The Center for Black Music Research is honored to have the talents of Mendi + Keith Obadike as part of the celebration of our 30 plus years of engagement with the community. The new suite that has been commissioned by the CBMR is meant to celebrate our 30th anniversary, as well as the 150th anniversary of the Emancipation Proclamation, and the 50th anniversary of the historic Selma/Montgomery march.
The work of artists-composers Mendi + Keith Obadike is impossible to summarize. In their own words, they make “art works with sound, reshaping place and reframing time.” They have worked–consistently commissioned and broadly lauded–across media art, music, and literature for the past 17 years. Their work explores notions of black diasporic identity and representation through a thoughtful and rigorous, but often playful, methodology that moves across technology and media platforms and disciplinary lines to tease out cultural connections, pose questions, and engage their audiences. For example, 2001’s internet work, Blackness for Sale auctioned off Keith’s blackness on eBay and The Sour Thunder, An Internet Opera (2002) made use of dual locations and live video streaming, with online narrative components.
More recent work extends their approach to physical spaces. In 2010 for example, they produced 4EG: Sonic Mbari, a sound installation using locally recorded interviews and field recordings while in residence at Project Row Houses in Houston, TX. Their solo show American Cypher, including an installation of sound, video and letterpress prints, was exhibited at the Studio Museum in Harlem. In March of 2015, Mendi + Keith’s exhibition Blues Speaker for James Baldwin opened at the New School in New York City, and their work was featured in Come As You Are: the art of the 1990s at the Montclaire Art Museum where they participated in an online panel discussion about art in the age of the internet.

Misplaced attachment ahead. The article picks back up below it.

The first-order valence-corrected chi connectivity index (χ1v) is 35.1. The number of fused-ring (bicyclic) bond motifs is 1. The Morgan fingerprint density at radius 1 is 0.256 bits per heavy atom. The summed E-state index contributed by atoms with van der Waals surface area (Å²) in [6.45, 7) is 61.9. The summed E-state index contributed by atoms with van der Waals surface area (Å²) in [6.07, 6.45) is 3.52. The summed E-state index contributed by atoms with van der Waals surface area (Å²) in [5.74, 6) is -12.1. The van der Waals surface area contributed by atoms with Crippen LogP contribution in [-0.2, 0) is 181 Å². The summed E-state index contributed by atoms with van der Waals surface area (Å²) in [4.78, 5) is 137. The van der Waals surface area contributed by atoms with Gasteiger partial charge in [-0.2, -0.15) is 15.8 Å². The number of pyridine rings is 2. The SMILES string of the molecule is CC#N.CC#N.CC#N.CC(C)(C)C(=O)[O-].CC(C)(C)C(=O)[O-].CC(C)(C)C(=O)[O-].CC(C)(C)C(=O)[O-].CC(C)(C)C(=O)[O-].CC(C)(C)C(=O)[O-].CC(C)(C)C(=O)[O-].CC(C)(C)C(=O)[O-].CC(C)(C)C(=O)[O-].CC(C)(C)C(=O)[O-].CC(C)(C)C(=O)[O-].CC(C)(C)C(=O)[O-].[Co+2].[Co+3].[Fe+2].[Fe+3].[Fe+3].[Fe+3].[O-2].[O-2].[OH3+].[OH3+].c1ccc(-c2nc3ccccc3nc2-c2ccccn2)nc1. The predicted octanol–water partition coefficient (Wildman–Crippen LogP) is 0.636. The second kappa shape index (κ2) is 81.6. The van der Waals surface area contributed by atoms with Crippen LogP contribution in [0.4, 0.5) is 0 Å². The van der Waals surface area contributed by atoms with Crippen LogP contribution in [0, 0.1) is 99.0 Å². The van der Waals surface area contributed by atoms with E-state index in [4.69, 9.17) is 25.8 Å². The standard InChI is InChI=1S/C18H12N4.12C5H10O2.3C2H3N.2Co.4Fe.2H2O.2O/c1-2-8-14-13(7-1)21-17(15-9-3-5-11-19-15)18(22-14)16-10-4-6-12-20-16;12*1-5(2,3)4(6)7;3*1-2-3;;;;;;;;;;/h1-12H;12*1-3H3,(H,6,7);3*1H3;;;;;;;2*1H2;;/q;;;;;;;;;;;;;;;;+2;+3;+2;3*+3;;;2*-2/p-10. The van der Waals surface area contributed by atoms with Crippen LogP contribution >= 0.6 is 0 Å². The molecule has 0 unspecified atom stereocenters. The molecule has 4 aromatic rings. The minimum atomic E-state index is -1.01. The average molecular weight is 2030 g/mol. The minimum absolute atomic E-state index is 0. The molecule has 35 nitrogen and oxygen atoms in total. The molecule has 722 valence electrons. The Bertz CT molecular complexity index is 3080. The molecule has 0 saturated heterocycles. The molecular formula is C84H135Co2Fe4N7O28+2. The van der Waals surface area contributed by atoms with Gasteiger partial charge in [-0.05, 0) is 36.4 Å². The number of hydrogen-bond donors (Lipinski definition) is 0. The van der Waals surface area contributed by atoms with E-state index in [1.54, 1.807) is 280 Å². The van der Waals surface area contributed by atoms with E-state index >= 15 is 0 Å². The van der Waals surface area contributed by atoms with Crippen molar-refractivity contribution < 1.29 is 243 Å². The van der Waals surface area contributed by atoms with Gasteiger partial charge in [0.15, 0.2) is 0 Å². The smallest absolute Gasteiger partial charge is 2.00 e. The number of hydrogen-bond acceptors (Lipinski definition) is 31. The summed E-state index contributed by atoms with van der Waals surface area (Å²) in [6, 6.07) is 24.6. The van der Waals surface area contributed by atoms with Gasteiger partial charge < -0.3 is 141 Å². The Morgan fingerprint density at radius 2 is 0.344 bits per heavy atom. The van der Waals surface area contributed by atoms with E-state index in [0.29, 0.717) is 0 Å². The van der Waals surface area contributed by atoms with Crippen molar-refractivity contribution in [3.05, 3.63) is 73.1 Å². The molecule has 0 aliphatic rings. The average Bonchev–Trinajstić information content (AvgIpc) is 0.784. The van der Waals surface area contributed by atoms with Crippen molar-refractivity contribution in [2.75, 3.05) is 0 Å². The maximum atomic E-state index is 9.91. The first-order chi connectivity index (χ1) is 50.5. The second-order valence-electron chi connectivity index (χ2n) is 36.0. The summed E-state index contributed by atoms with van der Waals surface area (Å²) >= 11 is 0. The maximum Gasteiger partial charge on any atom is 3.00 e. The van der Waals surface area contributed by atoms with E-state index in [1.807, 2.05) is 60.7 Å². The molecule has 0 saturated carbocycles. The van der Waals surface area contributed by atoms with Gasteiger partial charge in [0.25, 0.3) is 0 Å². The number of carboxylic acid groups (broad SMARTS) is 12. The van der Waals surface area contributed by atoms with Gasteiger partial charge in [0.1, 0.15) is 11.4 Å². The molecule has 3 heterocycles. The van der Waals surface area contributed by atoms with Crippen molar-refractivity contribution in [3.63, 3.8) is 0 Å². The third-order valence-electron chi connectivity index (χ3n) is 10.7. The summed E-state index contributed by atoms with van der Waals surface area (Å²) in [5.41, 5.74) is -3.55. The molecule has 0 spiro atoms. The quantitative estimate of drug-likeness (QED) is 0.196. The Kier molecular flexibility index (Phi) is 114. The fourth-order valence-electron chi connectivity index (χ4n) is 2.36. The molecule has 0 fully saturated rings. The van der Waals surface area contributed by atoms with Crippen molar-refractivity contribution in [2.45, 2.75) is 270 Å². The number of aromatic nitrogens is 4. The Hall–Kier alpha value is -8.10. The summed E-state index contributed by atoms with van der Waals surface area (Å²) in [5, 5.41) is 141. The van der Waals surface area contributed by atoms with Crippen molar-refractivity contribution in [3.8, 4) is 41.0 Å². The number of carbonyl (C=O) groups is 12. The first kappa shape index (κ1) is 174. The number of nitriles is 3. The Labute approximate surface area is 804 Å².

Their honors include a Rockefeller New Media Arts Fellowship, a New York Foundation for the Arts Fellowship in Fiction, and a nomination for the Alpert Award in Music. Their work has been commissioned by The Kitchen (NY), Rhizome / The New Museum, The NY African Film Festival with Electronic Arts Intermix, Northwestern University, Bucknell University, the Yale Cabaret, Whitechapel Art Gallery (London), and The Whitney Museum of American Art. They have released two albums on Bridge Records, a book of poetry with Lotus Press, and have two artists’ books to be released this year on 1913 Press. They have developed a new series of sound installations entitled African Metropole: Sonic City, and toured their opera-masquerade Four Electric Ghosts.
To further investigate their remarkable history as artists, you can click here to access their website. On their press page you can see links to their interviews and essays. You can also find links to their books, including Armor and Flesh, Four Electric Ghosts, and Big House/Disclosure.